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J Mol Biol. 2000 May 12;298(4):677-89.

Anomalous diffusion of fluorescent probes inside living cell nuclei investigated by spatially-resolved fluorescence correlation spectroscopy.

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Division Biophysics of Macromolecules, German Cancer Research Center, Im Neuenheimer Feld 280, Heidelberg, D-69120, Germany.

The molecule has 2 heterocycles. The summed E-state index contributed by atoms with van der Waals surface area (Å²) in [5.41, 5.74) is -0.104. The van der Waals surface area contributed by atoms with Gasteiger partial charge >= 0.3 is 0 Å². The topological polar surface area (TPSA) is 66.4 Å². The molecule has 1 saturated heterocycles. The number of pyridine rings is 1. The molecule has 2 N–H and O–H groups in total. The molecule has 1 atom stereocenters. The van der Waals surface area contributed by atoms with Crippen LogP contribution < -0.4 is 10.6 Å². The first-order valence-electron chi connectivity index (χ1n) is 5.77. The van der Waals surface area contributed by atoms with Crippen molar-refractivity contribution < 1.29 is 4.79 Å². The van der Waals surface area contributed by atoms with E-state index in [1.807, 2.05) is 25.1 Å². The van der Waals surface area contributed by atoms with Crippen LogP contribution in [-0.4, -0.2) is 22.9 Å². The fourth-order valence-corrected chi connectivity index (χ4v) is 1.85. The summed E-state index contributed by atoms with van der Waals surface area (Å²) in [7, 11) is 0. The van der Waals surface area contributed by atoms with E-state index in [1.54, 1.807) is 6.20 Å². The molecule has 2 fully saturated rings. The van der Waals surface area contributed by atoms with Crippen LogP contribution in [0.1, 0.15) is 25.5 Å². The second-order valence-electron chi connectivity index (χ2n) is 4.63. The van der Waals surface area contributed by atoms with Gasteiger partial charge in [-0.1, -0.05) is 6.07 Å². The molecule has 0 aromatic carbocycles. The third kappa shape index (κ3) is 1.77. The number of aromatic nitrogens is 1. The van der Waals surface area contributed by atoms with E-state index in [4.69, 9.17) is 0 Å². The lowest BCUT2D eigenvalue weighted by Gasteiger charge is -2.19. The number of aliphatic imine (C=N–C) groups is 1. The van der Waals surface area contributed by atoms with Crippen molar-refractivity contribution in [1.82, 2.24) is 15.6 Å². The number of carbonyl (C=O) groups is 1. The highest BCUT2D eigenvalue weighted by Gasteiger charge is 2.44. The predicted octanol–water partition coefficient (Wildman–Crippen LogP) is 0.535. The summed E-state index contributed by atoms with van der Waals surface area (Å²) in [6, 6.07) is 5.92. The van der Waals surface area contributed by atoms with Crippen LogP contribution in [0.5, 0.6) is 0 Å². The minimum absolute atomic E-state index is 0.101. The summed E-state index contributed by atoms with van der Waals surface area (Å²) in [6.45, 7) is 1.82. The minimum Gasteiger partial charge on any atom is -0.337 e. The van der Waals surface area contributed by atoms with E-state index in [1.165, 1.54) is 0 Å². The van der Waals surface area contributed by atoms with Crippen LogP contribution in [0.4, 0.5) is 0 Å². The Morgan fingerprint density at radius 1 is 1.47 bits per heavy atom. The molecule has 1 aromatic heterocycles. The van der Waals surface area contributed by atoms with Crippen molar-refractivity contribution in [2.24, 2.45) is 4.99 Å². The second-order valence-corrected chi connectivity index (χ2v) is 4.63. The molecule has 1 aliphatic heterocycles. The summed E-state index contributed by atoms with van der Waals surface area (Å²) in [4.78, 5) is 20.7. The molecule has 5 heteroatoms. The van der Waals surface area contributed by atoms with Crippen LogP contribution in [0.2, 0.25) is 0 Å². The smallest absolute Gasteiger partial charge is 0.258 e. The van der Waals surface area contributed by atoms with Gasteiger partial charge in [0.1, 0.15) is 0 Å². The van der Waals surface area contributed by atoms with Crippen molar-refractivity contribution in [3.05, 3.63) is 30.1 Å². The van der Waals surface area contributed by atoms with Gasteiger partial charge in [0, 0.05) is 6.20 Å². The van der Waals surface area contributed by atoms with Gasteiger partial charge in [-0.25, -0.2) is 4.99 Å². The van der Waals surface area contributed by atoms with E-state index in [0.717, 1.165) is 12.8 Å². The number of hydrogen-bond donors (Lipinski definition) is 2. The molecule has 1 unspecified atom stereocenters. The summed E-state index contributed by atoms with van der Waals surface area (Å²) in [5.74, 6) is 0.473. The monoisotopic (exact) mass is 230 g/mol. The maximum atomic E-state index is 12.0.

We have investigated spatial variations of the diffusion behavior of the green fluorescent protein mutant EGFP (F64L/S65T) and of the EGFP-beta-galactosidase fusion protein in living cells with fluorescence correlation spectroscopy. Our fluorescence correlation spectroscopy device, in connection with a precision x-y translation stage, provides submicron spatial resolution and a detection volume smaller than a femtoliter. The fluorescence fluctuations in cell lines expressing EGFP are caused by molecular diffusion as well as a possible internal and a pH-dependent external protonation process of the EGFP chromophore. The latter processes result in two apparent nonfluorescent states that have to be taken into account when evaluating the fluorescence correlation spectroscopy data. The diffusional contribution deviates from ideal behavior and depends on the position in the cell. The fluorescence correlation spectroscopy data can either be evaluated as a two component model with one fraction of the molecules undergoing free Brownian motion with a diffusion coefficient approximately five times smaller than in aqueous solution, and another fraction diffusing one or two orders of magnitude slower. This latter component is especially noticeable in the nuclei. Alternatively, we can fit the data to an anomalous diffusion model where the time dependence of the diffusion serves as a measure for the degree of obstruction, which is large especially in nuclei. Possible mechanisms for this long tail behavior include corralling, immobile obstacles, and binding with a broad distribution of binding affinities. The results are consistent with recent numerical models of the chromosome territory structure in the cell nucleus.

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